New evidence reveals that people who regularly eat plant-based meals are less likely to develop heart complications, whatever their age.
Two different studies have found that severe cardiovascular problems, such as heart attacks and heart disease, is less common in younger people and middle-aged females who often consume plant-based foods.
The first study called ‘A Plant-Centered Diet and Risk of Incident Cardiovascular Disease during Young to Middle Adulthood’ discovered that young adults who follow plant-based diets are less at risk of developing ill heart health.
Academics from the University of Minnesota School of Public Health analysed the eating regimes of nearly 5,000 18 to 30-year-olds to determine the key causes of heart disease.
During the trial, participants could consume what they liked and were assessed eight times, with their results remaining anonymous to avoid affecting the overall outcome.
A Priori Diet Quality Score (APDQS) system revealed that individuals who have a healthy balanced diet recorded high results, with those following a diet rich in plant-based foods scoring the highest.
The system gathered each person’s results by assessing how much of their diet could cause heart disease, for example fried foods and red meat are more likely to trigger cardiovascular complications compared to fruit and vegetables.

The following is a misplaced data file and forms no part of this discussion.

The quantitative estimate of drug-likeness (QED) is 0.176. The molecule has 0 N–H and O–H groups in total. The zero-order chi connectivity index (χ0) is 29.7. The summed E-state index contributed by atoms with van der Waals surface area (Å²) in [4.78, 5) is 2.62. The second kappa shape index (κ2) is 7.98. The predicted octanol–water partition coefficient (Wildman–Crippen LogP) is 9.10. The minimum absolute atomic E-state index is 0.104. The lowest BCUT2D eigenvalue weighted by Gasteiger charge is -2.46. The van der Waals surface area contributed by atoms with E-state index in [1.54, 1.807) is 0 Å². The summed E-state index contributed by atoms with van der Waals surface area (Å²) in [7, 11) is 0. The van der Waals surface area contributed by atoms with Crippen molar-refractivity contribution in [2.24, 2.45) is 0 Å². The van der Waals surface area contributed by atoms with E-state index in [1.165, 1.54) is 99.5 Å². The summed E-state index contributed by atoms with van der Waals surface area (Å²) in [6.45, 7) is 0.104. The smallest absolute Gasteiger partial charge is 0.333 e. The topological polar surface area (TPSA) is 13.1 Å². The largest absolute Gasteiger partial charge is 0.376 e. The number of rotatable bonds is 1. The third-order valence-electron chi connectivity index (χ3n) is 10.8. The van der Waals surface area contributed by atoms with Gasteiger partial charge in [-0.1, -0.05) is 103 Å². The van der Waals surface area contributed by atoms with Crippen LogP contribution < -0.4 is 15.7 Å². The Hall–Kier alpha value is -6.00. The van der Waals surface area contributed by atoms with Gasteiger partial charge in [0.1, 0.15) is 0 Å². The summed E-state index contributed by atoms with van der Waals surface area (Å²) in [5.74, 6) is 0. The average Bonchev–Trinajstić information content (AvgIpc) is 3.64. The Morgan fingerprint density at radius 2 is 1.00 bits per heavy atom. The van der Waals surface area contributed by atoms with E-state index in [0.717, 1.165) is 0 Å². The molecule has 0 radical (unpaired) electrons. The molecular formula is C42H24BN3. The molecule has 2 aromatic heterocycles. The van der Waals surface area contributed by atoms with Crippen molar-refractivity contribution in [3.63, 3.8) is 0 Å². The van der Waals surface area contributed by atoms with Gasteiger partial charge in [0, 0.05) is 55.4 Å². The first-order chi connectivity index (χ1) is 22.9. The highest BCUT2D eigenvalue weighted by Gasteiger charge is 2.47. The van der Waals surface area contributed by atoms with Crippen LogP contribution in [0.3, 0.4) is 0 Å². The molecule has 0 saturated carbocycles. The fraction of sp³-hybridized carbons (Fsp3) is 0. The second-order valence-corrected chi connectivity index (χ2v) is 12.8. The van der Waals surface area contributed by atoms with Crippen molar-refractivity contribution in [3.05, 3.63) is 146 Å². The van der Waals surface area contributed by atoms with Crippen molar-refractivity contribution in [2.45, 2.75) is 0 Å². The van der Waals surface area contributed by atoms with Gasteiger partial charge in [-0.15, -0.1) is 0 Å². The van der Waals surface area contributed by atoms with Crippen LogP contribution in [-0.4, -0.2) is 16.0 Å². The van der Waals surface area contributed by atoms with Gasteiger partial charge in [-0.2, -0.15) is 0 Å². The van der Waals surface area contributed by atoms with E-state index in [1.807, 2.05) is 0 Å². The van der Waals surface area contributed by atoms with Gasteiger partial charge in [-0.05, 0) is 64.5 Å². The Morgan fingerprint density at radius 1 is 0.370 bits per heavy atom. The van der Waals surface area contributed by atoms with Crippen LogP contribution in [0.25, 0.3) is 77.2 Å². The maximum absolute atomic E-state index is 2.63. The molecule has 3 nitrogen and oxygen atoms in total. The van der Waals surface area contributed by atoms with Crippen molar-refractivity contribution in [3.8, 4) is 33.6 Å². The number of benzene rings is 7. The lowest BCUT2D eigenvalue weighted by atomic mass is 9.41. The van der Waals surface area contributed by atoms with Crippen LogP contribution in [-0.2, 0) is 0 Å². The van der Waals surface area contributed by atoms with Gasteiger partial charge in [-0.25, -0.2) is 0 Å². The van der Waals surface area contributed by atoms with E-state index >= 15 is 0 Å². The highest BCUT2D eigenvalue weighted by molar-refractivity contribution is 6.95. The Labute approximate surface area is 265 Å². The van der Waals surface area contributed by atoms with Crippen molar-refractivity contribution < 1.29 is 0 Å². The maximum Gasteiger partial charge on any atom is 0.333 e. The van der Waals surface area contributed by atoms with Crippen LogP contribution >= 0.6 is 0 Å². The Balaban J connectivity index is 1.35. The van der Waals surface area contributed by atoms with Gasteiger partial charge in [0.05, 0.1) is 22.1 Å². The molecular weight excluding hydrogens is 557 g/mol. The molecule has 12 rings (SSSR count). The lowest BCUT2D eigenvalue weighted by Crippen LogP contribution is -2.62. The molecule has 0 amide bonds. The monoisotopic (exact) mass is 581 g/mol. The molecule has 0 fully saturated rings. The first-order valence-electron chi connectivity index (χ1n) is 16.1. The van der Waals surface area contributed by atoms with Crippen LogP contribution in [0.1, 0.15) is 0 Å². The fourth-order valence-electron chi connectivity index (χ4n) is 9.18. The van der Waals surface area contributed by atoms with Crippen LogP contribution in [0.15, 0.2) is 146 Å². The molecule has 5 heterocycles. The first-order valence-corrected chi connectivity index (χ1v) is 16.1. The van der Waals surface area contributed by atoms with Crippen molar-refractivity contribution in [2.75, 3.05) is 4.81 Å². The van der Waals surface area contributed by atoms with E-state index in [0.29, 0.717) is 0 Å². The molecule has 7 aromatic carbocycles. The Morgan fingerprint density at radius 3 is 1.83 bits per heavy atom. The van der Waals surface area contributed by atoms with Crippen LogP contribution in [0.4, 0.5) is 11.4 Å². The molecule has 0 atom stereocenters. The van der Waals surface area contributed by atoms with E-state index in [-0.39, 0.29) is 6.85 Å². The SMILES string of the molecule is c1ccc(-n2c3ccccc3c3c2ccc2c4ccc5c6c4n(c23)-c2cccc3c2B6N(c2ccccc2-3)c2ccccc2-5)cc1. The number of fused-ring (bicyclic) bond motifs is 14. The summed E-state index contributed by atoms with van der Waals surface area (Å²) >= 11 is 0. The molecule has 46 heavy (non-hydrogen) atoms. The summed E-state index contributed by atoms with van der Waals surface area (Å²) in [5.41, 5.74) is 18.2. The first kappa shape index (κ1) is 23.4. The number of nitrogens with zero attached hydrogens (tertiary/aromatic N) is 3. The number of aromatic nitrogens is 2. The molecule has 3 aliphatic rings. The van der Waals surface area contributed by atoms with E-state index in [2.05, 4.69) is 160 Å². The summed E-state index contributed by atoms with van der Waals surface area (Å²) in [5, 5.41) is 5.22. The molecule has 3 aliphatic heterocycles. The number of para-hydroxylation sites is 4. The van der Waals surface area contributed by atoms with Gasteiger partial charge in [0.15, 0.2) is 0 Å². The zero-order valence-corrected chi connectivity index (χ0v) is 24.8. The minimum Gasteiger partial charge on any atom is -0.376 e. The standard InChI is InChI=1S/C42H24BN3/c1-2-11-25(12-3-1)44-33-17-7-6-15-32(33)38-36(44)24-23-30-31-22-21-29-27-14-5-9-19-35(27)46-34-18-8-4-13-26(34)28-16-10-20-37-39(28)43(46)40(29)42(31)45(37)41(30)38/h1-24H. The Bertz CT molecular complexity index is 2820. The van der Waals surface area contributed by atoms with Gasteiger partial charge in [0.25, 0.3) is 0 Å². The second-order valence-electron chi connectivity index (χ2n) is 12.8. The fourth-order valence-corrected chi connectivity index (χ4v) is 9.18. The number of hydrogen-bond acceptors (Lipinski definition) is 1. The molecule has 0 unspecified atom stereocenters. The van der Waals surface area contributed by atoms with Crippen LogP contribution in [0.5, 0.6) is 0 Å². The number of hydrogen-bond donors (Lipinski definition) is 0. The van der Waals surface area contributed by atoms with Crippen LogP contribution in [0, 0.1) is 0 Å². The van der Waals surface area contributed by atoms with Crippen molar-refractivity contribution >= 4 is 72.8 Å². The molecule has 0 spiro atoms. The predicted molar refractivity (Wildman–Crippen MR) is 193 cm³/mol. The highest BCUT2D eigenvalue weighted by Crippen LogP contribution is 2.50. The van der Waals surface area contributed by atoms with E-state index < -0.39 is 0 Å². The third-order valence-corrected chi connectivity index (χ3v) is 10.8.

289 people who took part in the trial progressed severe heart problems, such as a heart attack, stroke, heart failure or blocked arteries.
Chief author Dr David E. Jacobs Jr said: “As opposed to existing diet quality scores that are usually based on small numbers of food groups, APDQS is explicit in capturing the overall quality of diet using 46 individual food groups, describing the whole diet that the general population commonly consumes.”
Lead researcher Dr Yuni Choi said: “A nutritionally rich, plant-centred diet is beneficial for cardiovascular health.”
The second study found that middle-aged women who follow a plant-based meal regime, known as the ‘Portfolio Diet’, are also less likely to have critical heart issues.
Prior research studies have already discovered that this plant-based diet helps reduce high cholesterol levels.
Nuts, tofu, eggplant, apples and berries are foods that are commonly consumed by those following the Portfolio Diet.
Scientists at Brown University studied the heart health of 123,330 American women to assess what factors reduced the risks of developing cardiovascular disease.
Participants, who were aged between 50 and 79, also had to fill in diet questionnaires.
The results revealed that older females who implemented the Portfolio Diet were 11% less at risk of progressing any form of heart disease and 17% less likely to experience heart failure.
Senior researcher Dr John Sievenpiper said: “These results present an important opportunity, as there is still room for people to incorporate more cholesterol-lowering plant foods into their diets.
“With even greater adherence to the Portfolio dietary pattern, one would expect an association with even less cardiovascular events, perhaps as much as cholesterol-lowering medications.”
He added: “Still, an 11% reduction is clinically meaningful and would meet anyone’s minimum threshold for a benefit.
“The results indicate the Portfolio Diet yields heart-health benefits.”
Both research studies have been published in the Journal of the American Heart Association.